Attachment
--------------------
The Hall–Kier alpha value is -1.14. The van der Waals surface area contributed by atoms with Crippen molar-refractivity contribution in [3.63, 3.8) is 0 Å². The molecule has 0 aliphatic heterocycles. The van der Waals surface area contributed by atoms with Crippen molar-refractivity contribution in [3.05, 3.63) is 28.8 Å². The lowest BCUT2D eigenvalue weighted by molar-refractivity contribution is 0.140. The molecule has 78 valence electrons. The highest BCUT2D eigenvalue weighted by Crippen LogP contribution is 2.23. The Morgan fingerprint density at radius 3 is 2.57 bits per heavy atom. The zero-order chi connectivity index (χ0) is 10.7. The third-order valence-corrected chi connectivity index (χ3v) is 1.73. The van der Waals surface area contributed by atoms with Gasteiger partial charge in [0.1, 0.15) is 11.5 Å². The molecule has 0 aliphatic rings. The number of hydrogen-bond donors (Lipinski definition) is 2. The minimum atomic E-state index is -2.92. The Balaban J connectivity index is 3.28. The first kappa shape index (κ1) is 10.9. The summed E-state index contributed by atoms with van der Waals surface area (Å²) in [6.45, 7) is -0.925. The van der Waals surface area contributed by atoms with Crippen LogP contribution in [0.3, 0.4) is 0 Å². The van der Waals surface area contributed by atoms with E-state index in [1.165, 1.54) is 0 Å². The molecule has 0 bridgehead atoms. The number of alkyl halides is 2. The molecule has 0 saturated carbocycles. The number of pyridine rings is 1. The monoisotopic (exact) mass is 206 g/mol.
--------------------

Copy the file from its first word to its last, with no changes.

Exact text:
The Hall–Kier alpha value is -1.14. The van der Waals surface area contributed by atoms with Crippen molar-refractivity contribution in [3.63, 3.8) is 0 Å². The molecule has 0 aliphatic heterocycles. The van der Waals surface area contributed by atoms with Crippen molar-refractivity contribution in [3.05, 3.63) is 28.8 Å². The lowest BCUT2D eigenvalue weighted by molar-refractivity contribution is 0.140. The molecule has 78 valence electrons. The highest BCUT2D eigenvalue weighted by Crippen LogP contribution is 2.23. The Morgan fingerprint density at radius 3 is 2.57 bits per heavy atom. The zero-order chi connectivity index (χ0) is 10.7. The third-order valence-corrected chi connectivity index (χ3v) is 1.73. The van der Waals surface area contributed by atoms with Gasteiger partial charge in [0.1, 0.15) is 11.5 Å². The molecule has 0 aliphatic rings. The number of hydrogen-bond donors (Lipinski definition) is 2. The minimum atomic E-state index is -2.92. The Balaban J connectivity index is 3.28. The first kappa shape index (κ1) is 10.9. The summed E-state index contributed by atoms with van der Waals surface area (Å²) in [6.45, 7) is -0.925. The van der Waals surface area contributed by atoms with Crippen LogP contribution in [0.3, 0.4) is 0 Å². The van der Waals surface area contributed by atoms with E-state index in [1.165, 1.54) is 0 Å². The molecule has 0 bridgehead atoms. The number of alkyl halides is 2. The molecule has 0 saturated carbocycles. The number of pyridine rings is 1. The monoisotopic (exact) mass is 206 g/mol.